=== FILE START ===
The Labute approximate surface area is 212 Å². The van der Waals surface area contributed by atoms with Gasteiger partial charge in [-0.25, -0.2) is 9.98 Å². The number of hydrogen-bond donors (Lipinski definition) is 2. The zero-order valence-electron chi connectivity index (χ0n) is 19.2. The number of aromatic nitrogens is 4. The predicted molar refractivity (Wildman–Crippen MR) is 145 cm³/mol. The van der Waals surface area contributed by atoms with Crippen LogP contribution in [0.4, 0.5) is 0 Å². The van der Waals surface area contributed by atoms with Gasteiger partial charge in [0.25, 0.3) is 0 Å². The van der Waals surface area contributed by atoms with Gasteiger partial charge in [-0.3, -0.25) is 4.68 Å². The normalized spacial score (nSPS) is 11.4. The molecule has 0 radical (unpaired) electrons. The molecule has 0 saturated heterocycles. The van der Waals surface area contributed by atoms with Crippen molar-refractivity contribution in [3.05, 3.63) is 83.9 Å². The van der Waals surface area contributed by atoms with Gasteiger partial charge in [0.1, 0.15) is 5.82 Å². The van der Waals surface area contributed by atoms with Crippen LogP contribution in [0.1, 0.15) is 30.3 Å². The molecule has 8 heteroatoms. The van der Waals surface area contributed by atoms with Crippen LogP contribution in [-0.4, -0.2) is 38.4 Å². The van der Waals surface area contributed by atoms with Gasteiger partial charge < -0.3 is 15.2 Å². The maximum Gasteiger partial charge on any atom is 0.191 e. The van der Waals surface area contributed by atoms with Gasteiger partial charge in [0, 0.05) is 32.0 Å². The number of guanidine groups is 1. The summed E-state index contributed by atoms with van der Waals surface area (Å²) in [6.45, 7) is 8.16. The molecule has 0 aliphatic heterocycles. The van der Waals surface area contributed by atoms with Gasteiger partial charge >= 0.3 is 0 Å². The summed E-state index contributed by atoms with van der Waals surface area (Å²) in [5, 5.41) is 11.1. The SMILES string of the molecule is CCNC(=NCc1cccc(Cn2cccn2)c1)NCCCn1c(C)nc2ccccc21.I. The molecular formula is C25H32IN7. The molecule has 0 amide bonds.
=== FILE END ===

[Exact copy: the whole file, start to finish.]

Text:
The Labute approximate surface area is 212 Å². The van der Waals surface area contributed by atoms with Gasteiger partial charge in [-0.25, -0.2) is 9.98 Å². The number of hydrogen-bond donors (Lipinski definition) is 2. The zero-order valence-electron chi connectivity index (χ0n) is 19.2. The number of aromatic nitrogens is 4. The predicted molar refractivity (Wildman–Crippen MR) is 145 cm³/mol. The van der Waals surface area contributed by atoms with Crippen LogP contribution in [0.4, 0.5) is 0 Å². The van der Waals surface area contributed by atoms with Gasteiger partial charge in [0.25, 0.3) is 0 Å². The van der Waals surface area contributed by atoms with Gasteiger partial charge in [-0.3, -0.25) is 4.68 Å². The normalized spacial score (nSPS) is 11.4. The molecule has 0 radical (unpaired) electrons. The molecule has 0 saturated heterocycles. The van der Waals surface area contributed by atoms with Crippen molar-refractivity contribution in [3.05, 3.63) is 83.9 Å². The van der Waals surface area contributed by atoms with Gasteiger partial charge in [0.1, 0.15) is 5.82 Å². The van der Waals surface area contributed by atoms with Crippen LogP contribution in [0.1, 0.15) is 30.3 Å². The molecule has 8 heteroatoms. The van der Waals surface area contributed by atoms with Crippen LogP contribution in [-0.4, -0.2) is 38.4 Å². The van der Waals surface area contributed by atoms with Gasteiger partial charge < -0.3 is 15.2 Å². The maximum Gasteiger partial charge on any atom is 0.191 e. The van der Waals surface area contributed by atoms with Gasteiger partial charge in [0, 0.05) is 32.0 Å². The number of guanidine groups is 1. The summed E-state index contributed by atoms with van der Waals surface area (Å²) in [6.45, 7) is 8.16. The molecule has 0 aliphatic heterocycles. The van der Waals surface area contributed by atoms with Gasteiger partial charge >= 0.3 is 0 Å². The summed E-state index contributed by atoms with van der Waals surface area (Å²) in [5, 5.41) is 11.1. The SMILES string of the molecule is CCNC(=NCc1cccc(Cn2cccn2)c1)NCCCn1c(C)nc2ccccc21.I. The molecular formula is C25H32IN7. The molecule has 0 amide bonds.